We all know that guy. You might BE that guy for your group of friends, while simultaneously knowing a handful of those guys who are WAY MORE “that guy” than you are and thus justifying your being a total consumer whore.
In the world of cycling, there is a term, “Fred,” for “that guy” who seems to be more obsessed with bike gadgets than he is about riding his bike. I’m here with a confession: I am, kind of, totally, “that guy.” I’m obsessed with the latest gadgets. I want them, despite never being able to afford them, and am absolutely in love with them. Wikipedia has this to say about us:
“Recently, particularly in the US, a Fred is more often somebody with higher quality and more expensive gear than his or her talent would warrant. For example, a Fred could be guy with little cycling experience who watches the highlights of a few Tour de France stages, then goes to a bike store and buys a Trek carbon fiber Madone in Team Discovery colors, along with Team Discovery shorts and jersey, and then rides it on a cycling path at 15 mph (25 km/h)”
While, a year ago, I was touting the superiority of a mechanical system such as the new Campagnolo 11-speed Super Record, I am now obsessing over electronic shifting from the new Di2 Dura-Ace. These days, I’m eagerly tracking the development of this system for those of us who crave a bit more mud in our diet: Electronic shifting XTR. It’s coming, and it’s going to be awesome. You are all going to hate it, just like you hated Di2, and then you will love it because it will win you over once it trickles down into the affordable spectrum, which for a true Fred is just below the price level of “I just won the lottery and am buying one of everything Seven makes.”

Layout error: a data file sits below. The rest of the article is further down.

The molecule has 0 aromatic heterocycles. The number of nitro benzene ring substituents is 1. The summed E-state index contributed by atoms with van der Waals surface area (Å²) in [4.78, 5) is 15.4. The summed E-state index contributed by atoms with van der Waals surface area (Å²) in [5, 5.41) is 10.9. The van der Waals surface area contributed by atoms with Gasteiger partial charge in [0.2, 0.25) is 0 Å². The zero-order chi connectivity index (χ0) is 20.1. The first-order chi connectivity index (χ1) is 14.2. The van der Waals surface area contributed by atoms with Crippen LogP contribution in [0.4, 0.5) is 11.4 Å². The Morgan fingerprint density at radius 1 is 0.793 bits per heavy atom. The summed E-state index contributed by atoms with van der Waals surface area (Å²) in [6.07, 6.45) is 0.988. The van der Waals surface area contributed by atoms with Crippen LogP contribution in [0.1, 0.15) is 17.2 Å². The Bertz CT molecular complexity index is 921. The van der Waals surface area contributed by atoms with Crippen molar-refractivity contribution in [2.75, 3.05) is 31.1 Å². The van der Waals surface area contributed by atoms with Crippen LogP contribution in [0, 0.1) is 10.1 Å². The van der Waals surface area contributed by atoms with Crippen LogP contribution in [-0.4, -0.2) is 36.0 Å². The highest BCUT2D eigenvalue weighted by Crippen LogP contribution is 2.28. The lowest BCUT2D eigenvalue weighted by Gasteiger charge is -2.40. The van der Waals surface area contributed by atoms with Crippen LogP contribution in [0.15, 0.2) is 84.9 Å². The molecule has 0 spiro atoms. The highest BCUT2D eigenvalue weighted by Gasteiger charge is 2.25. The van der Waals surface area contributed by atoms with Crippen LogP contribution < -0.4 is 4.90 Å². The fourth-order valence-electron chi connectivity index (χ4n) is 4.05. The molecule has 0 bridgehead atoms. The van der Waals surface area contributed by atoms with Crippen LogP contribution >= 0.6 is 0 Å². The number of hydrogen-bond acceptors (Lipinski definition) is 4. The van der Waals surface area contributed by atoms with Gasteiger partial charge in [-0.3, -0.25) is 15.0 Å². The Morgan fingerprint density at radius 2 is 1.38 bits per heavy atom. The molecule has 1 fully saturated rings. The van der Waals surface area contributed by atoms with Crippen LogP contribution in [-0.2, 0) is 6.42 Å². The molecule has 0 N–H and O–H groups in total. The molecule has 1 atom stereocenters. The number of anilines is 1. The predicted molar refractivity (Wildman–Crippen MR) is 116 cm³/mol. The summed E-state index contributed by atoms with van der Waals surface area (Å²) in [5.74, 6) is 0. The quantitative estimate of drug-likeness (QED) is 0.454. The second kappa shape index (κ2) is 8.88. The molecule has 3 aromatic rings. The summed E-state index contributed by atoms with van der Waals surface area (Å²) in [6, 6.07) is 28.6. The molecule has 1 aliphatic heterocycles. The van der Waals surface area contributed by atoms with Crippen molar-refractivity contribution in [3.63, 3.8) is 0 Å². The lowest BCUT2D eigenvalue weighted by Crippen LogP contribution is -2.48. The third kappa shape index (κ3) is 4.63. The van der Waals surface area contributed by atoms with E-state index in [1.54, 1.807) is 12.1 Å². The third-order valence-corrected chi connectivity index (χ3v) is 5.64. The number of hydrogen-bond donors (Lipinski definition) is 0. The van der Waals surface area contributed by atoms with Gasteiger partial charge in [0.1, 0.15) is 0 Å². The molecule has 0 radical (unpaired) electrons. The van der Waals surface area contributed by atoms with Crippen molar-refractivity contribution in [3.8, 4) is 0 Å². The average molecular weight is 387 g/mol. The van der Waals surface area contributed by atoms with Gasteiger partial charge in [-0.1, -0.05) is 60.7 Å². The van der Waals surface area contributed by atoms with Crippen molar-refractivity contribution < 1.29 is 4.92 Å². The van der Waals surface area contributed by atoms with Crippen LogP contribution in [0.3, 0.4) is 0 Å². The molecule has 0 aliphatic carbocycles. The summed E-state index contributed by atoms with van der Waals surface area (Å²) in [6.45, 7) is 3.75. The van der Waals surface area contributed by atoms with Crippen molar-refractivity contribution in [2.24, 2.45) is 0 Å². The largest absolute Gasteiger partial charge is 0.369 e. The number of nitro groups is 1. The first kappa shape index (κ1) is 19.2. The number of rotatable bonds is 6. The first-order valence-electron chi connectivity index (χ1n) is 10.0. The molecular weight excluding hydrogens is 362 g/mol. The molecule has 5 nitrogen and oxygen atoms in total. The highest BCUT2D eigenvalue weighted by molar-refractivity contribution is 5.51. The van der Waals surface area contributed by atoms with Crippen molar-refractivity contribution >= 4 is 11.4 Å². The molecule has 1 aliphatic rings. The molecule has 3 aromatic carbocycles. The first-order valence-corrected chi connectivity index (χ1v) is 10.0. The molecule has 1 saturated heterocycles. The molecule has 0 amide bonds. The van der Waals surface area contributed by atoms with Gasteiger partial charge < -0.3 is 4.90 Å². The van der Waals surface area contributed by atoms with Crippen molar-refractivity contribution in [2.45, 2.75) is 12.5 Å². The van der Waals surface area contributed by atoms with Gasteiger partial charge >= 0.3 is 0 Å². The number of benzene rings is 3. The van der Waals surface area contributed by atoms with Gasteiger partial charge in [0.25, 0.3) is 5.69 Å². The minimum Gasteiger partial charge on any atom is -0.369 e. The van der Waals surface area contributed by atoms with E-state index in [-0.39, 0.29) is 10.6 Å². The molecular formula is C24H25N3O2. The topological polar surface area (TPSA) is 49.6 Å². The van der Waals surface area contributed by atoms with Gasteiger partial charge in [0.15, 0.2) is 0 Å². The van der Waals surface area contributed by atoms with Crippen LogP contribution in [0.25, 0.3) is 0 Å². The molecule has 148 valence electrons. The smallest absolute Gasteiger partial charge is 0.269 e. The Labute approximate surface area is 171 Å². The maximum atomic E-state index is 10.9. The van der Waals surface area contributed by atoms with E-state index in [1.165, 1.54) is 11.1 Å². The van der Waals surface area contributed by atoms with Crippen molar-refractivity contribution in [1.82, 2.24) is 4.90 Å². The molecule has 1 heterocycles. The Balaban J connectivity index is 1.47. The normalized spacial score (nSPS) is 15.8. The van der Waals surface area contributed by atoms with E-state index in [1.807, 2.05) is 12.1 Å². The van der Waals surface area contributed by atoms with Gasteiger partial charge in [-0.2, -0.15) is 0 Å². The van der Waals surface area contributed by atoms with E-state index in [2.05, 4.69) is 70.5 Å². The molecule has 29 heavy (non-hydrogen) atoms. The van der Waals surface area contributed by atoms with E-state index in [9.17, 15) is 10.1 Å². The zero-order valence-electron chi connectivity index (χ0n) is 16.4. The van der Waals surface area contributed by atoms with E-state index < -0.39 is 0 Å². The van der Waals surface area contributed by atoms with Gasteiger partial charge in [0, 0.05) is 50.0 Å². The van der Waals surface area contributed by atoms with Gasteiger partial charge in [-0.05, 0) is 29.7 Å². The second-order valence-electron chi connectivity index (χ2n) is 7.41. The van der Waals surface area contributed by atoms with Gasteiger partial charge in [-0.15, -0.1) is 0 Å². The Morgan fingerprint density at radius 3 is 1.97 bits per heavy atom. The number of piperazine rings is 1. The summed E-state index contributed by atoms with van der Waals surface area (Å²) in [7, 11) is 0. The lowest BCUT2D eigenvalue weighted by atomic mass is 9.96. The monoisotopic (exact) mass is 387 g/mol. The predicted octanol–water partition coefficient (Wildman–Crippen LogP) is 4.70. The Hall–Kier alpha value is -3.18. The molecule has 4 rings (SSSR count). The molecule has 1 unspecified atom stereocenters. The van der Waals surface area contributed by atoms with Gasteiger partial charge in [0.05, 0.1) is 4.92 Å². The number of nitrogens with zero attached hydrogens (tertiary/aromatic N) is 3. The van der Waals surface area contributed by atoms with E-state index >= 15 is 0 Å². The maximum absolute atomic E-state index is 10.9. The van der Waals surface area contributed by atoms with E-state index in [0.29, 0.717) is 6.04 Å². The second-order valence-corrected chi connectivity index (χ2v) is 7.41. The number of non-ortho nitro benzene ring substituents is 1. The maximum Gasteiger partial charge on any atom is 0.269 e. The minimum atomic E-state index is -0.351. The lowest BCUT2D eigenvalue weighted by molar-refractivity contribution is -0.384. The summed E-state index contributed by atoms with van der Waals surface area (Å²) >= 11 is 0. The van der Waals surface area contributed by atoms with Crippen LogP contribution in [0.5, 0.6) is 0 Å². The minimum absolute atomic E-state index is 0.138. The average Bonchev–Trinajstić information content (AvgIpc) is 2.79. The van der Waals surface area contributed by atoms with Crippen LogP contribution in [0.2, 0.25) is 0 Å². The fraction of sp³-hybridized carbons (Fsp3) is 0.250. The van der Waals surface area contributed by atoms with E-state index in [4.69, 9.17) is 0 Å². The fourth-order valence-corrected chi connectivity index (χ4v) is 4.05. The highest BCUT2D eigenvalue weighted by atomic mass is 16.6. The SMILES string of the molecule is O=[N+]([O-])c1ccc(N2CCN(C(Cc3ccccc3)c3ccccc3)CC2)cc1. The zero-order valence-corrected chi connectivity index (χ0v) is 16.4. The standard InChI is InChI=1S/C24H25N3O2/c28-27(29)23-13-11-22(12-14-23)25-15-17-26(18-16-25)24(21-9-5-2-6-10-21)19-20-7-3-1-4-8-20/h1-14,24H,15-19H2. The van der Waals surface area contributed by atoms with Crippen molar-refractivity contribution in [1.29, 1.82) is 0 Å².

It seems like an obsession with gadget over substance is truly taking over the sport. On one hand I’m glad because someone has to spend a lot of money to make cycling look “cool” and “cutting edge” when all you’re really doing is getting yourself around town on a machine that has existed since the early 1800′s and remains unchanged from the “safety bicycle” introduced in the 1900’s. All I ask is we bring back a few other cool things from the 19th century and dump a little money into making those look cutting edge: steampunk fashion, for example. (I’m eagerly awaiting my velo-mounted blunderbuss from you, Rivendell.)
Is the constant flow of new technology helping cycling reach mainstream? For me, I see a lot of guys who used to obsess over getting more HP out of their honda civic starting to get pulled into cycling. Anyone willing to dump $15k into a honda civic obviously has money to add to the growing industry, so maybe it’s good for us as a whole.
Then again, these are the same guys who made honda civics one of the top stolen cars in the US, so hopefully that new lock I just bought is good enough to stave off prying hands.
If you can’t beat ’em join ’em. I’ll be outside fiddling with my Garmin 305 GPS, wearing my Catlike Whisper and trying out that new flavor of accelerade hydro in my Rapha t-shirt. See you guys in my helmet mounted mirror!
(Feel free to use the comments to make extreme fun of me. I deserve it because I was recently crushed by a group of men in their 50’s on steel frames and one on a Cannondale Lefty MTB while I was on my full “crabon” Tarmac with Reynolds wheels. It’s not my fault, my normal wheels had a flat. I swear.)